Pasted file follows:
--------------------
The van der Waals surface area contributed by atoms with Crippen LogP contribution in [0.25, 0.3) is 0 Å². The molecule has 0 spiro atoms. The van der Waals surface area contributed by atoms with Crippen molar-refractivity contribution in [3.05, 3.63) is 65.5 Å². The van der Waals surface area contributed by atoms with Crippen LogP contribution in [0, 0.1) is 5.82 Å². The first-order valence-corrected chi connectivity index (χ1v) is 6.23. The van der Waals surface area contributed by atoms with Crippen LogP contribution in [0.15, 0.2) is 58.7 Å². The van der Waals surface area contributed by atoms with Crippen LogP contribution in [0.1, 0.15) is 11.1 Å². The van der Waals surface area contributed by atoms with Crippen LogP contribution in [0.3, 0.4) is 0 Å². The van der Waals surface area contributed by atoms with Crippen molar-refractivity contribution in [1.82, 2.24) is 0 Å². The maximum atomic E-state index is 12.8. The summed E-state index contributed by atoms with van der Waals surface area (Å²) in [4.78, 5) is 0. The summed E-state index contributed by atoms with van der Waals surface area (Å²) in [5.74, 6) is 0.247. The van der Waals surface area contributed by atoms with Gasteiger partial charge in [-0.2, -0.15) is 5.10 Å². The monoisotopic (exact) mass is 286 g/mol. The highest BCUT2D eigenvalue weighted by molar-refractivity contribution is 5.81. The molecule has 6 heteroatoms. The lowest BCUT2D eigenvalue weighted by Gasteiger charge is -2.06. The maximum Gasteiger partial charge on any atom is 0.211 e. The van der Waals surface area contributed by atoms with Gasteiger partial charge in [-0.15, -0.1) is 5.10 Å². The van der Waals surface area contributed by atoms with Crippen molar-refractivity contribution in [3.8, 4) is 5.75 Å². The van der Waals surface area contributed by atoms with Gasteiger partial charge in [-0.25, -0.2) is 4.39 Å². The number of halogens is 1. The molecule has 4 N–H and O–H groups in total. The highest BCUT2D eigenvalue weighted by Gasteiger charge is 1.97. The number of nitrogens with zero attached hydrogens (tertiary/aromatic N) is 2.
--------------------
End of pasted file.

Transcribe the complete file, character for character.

The van der Waals surface area contributed by atoms with Crippen LogP contribution in [0.25, 0.3) is 0 Å². The molecule has 0 spiro atoms. The van der Waals surface area contributed by atoms with Crippen molar-refractivity contribution in [3.05, 3.63) is 65.5 Å². The van der Waals surface area contributed by atoms with Crippen LogP contribution in [0, 0.1) is 5.82 Å². The first-order valence-corrected chi connectivity index (χ1v) is 6.23. The van der Waals surface area contributed by atoms with Crippen LogP contribution in [0.15, 0.2) is 58.7 Å². The van der Waals surface area contributed by atoms with Crippen LogP contribution in [0.1, 0.15) is 11.1 Å². The van der Waals surface area contributed by atoms with Crippen LogP contribution in [0.3, 0.4) is 0 Å². The van der Waals surface area contributed by atoms with Crippen molar-refractivity contribution in [1.82, 2.24) is 0 Å². The maximum atomic E-state index is 12.8. The summed E-state index contributed by atoms with van der Waals surface area (Å²) in [4.78, 5) is 0. The summed E-state index contributed by atoms with van der Waals surface area (Å²) in [5.74, 6) is 0.247. The van der Waals surface area contributed by atoms with Gasteiger partial charge in [-0.2, -0.15) is 5.10 Å². The monoisotopic (exact) mass is 286 g/mol. The highest BCUT2D eigenvalue weighted by molar-refractivity contribution is 5.81. The molecule has 6 heteroatoms. The lowest BCUT2D eigenvalue weighted by Gasteiger charge is -2.06. The maximum Gasteiger partial charge on any atom is 0.211 e. The van der Waals surface area contributed by atoms with Gasteiger partial charge in [-0.15, -0.1) is 5.10 Å². The van der Waals surface area contributed by atoms with Crippen molar-refractivity contribution in [3.8, 4) is 5.75 Å². The van der Waals surface area contributed by atoms with Gasteiger partial charge in [-0.25, -0.2) is 4.39 Å². The number of halogens is 1. The molecule has 4 N–H and O–H groups in total. The highest BCUT2D eigenvalue weighted by Gasteiger charge is 1.97. The number of nitrogens with zero attached hydrogens (tertiary/aromatic N) is 2.